Study Guide

The Adventures of Tom Sawyer Chapter 3

By Mark Twain

Chapter 3

  • Aunt Polly, surprised to see Tom back soon or at all, doesn't believe it when her nephew tells her he's finished his chore.
  • She's even more surprised to see that he's actually done it, and she gives him an apple as a prize and sends him on his way; Tom, never satisfied, steals a doughnut on his way out.
  • In order to celebrate/avenge himself, he throws a bunch of dirt clods at Sid.
  • Tom makes his way to the town square, where two "armies" are preparing for battle, he being the General of one of them.
  • He and his friend Joe Harper, commanding officer of the other army, set the battle in motion, then sit by the side chatting while things go down.
  • Tom wins the battle, works out the date and time of the next battle with Joe, and, when all is said and done, skips home.
  • On his way back, he passes the house of his schoolmate Jeff Thatcher. In the yard he spies a certain beautiful girl who immediately captures his heart and erases all memory of his previous girlfriend, Amy Lawrence. Tom isn't exactly a faithful kind of guy.
  • When he's sure she's watching, he begins to show-off, acting like a fool, doing all sorts of silly acrobatic maneuvers – and, though it seems, for a moment, that she's unimpressed, she throws a flower to him just before she goes inside.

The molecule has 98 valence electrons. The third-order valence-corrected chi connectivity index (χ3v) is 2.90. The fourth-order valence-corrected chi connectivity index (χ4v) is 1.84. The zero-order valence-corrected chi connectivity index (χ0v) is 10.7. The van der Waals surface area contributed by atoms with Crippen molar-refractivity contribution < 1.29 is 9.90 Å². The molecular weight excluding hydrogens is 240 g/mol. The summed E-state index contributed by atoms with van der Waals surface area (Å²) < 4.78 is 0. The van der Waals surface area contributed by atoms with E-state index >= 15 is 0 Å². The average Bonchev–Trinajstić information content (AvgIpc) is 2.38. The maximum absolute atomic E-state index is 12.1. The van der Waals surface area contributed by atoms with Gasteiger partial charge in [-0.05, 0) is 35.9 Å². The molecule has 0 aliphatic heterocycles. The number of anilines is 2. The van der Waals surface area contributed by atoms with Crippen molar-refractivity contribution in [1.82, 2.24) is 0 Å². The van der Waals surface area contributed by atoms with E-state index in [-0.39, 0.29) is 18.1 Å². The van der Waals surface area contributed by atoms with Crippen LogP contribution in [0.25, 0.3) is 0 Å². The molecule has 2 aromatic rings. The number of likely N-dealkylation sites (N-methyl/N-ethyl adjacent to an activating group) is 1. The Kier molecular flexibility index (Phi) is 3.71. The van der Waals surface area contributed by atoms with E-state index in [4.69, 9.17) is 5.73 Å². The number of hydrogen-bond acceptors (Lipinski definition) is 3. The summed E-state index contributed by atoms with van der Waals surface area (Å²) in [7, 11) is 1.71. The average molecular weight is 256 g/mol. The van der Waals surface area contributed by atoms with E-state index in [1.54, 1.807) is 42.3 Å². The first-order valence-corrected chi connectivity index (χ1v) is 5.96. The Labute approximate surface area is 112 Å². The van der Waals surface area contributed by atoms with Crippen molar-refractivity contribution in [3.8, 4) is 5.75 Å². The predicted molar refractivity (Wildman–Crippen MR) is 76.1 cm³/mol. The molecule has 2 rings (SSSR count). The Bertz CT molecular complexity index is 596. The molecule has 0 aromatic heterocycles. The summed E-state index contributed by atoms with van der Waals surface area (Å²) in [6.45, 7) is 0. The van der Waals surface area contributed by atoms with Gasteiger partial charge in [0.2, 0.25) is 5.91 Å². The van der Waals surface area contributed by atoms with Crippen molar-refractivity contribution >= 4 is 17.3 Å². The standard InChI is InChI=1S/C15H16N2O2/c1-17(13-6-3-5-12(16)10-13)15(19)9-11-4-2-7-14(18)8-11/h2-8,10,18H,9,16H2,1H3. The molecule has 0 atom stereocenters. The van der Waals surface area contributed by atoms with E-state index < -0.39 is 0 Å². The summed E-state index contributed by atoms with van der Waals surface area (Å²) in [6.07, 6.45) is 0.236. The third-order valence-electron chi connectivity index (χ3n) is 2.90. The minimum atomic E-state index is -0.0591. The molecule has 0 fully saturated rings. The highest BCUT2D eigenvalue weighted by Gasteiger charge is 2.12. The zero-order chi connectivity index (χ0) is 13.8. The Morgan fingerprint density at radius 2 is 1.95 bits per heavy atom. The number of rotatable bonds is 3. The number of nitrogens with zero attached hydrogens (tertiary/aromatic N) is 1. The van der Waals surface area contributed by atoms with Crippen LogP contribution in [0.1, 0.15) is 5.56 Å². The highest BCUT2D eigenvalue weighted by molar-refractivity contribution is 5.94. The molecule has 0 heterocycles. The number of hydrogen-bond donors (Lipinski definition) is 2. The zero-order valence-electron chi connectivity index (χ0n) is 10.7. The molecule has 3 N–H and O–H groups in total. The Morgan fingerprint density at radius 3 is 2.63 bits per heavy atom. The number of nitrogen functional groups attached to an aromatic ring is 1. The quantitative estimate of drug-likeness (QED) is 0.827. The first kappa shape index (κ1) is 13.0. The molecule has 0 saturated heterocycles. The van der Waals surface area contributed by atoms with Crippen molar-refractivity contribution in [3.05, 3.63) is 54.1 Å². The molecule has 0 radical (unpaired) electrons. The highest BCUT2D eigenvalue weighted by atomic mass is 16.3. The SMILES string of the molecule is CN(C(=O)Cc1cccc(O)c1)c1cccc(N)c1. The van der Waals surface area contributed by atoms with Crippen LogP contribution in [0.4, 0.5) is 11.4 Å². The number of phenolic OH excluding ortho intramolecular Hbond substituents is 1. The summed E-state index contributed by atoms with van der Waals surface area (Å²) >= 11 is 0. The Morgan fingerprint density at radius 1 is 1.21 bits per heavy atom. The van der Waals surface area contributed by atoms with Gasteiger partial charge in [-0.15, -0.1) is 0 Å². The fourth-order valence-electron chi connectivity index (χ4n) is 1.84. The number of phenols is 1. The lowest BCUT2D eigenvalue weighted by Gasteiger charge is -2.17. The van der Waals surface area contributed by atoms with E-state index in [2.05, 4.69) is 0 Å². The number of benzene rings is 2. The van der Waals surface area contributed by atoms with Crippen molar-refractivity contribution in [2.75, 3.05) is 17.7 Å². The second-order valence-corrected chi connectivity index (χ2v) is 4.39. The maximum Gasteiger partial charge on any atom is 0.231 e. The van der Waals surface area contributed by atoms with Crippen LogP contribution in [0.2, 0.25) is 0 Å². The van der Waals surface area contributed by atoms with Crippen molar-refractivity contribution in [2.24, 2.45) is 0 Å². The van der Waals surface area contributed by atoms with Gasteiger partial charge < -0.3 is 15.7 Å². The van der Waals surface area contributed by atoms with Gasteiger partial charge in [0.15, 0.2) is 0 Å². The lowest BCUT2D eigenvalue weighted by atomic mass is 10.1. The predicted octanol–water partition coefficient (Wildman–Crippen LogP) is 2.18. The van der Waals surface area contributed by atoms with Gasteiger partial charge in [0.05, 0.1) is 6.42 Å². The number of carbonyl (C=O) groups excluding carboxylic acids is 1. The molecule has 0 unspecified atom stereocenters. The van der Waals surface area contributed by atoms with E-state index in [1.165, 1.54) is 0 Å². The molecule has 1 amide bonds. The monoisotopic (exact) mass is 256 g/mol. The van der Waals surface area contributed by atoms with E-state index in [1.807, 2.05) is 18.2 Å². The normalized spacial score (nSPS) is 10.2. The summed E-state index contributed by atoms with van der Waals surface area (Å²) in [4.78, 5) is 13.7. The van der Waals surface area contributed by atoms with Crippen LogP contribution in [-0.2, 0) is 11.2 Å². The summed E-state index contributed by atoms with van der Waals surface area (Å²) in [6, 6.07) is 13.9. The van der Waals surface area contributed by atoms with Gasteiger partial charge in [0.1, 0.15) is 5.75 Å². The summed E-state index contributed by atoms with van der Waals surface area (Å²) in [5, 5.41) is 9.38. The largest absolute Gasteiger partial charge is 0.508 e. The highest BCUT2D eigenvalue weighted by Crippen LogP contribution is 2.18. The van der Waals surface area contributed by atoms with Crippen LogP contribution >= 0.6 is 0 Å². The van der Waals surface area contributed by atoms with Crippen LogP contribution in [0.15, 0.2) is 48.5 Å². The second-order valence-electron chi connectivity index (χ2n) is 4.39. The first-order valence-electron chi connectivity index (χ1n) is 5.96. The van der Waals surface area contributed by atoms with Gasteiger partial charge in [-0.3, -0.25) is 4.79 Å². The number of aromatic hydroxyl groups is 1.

• Tom tries to act cool and nonchalant, then runs and grabs the flower between his toes when he's sure she's gone.
  • He hangs around for the rest of the night, hoping to impress Becky some more, but she never returns, so he heads back home.
  • At supper, Tom is so happy that he doesn't mind being scolded for dirt-throwing or getting a slap on the wrist for sugar-stealing.
  • When Sid tries to steal some sugar, only to knock the bowl to the ground, Tom sits, ecstatic, waiting to see Sid get what he deserves. Instead, he gets blamed for the incident and hit again.
  • Still, Aunt Polly feels guilty when she hears the truth of the matter, and Tom does his best to play up his emotions, to cry and pity himself. He really does cry and he really is sad, though he likes the feeling.
  • Just then, his saintly cousin Mary (allusion alert!) strolls in, having been away for a week, bringing cheer in with her; Tom, still sulking, takes his bad mood outside with him.
  • Tom wanders down to the river, plops himself down on a raft and sulks some more, until he remembers Becky and her flower.
  • He wonders, then, if she would care about his problems, so he heads toward her house and lies down under a candle-lit second-story window, waiting to die, hoping Becky will find his dead body and cry for him.
  • Instead, the Thatcher's maid servant pours a bucket of something or other (probably the unpleasant contents of a chamber pot) out the window and onto Tom.
  • Tom throws a rock at the window, breaking it, then runs back home and sneaks into bed.